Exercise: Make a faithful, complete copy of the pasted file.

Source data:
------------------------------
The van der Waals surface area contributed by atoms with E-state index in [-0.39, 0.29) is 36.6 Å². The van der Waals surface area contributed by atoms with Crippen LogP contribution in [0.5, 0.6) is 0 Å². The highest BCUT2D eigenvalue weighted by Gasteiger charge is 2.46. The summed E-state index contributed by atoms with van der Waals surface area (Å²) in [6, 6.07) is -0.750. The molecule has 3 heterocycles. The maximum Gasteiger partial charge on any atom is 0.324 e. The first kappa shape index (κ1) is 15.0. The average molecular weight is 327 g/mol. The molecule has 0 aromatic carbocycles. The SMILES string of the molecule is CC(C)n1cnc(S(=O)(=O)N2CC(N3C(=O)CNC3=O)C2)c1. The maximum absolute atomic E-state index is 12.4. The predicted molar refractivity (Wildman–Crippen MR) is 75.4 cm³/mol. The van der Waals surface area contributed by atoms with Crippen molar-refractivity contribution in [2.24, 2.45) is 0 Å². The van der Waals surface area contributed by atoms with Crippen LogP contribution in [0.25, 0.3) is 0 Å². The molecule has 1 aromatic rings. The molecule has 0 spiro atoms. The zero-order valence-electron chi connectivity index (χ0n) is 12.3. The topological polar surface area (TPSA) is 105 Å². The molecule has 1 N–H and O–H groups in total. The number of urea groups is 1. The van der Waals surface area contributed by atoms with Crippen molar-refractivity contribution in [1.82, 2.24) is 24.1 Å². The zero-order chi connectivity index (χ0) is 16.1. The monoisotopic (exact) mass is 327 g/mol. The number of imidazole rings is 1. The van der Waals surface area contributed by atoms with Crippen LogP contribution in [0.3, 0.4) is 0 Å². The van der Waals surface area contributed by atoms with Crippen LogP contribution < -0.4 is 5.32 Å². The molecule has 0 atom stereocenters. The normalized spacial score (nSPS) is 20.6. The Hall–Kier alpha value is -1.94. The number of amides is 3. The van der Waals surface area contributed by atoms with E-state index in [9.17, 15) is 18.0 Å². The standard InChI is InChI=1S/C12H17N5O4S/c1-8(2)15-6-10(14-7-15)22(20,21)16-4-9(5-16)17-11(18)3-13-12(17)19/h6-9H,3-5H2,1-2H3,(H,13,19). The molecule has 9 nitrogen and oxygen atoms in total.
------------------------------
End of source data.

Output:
The van der Waals surface area contributed by atoms with E-state index in [-0.39, 0.29) is 36.6 Å². The van der Waals surface area contributed by atoms with Crippen LogP contribution in [0.5, 0.6) is 0 Å². The highest BCUT2D eigenvalue weighted by Gasteiger charge is 2.46. The summed E-state index contributed by atoms with van der Waals surface area (Å²) in [6, 6.07) is -0.750. The molecule has 3 heterocycles. The maximum Gasteiger partial charge on any atom is 0.324 e. The first kappa shape index (κ1) is 15.0. The average molecular weight is 327 g/mol. The molecule has 0 aromatic carbocycles. The SMILES string of the molecule is CC(C)n1cnc(S(=O)(=O)N2CC(N3C(=O)CNC3=O)C2)c1. The maximum absolute atomic E-state index is 12.4. The predicted molar refractivity (Wildman–Crippen MR) is 75.4 cm³/mol. The van der Waals surface area contributed by atoms with Crippen molar-refractivity contribution in [2.24, 2.45) is 0 Å². The van der Waals surface area contributed by atoms with Crippen LogP contribution in [0.25, 0.3) is 0 Å². The molecule has 1 aromatic rings. The molecule has 0 spiro atoms. The zero-order valence-electron chi connectivity index (χ0n) is 12.3. The topological polar surface area (TPSA) is 105 Å². The molecule has 1 N–H and O–H groups in total. The number of urea groups is 1. The van der Waals surface area contributed by atoms with Crippen molar-refractivity contribution in [1.82, 2.24) is 24.1 Å². The zero-order chi connectivity index (χ0) is 16.1. The monoisotopic (exact) mass is 327 g/mol. The number of imidazole rings is 1. The van der Waals surface area contributed by atoms with Crippen LogP contribution in [0.3, 0.4) is 0 Å². The van der Waals surface area contributed by atoms with Crippen LogP contribution < -0.4 is 5.32 Å². The molecule has 0 atom stereocenters. The normalized spacial score (nSPS) is 20.6. The Hall–Kier alpha value is -1.94. The number of amides is 3. The van der Waals surface area contributed by atoms with E-state index in [9.17, 15) is 18.0 Å². The standard InChI is InChI=1S/C12H17N5O4S/c1-8(2)15-6-10(14-7-15)22(20,21)16-4-9(5-16)17-11(18)3-13-12(17)19/h6-9H,3-5H2,1-2H3,(H,13,19). The molecule has 9 nitrogen and oxygen atoms in total.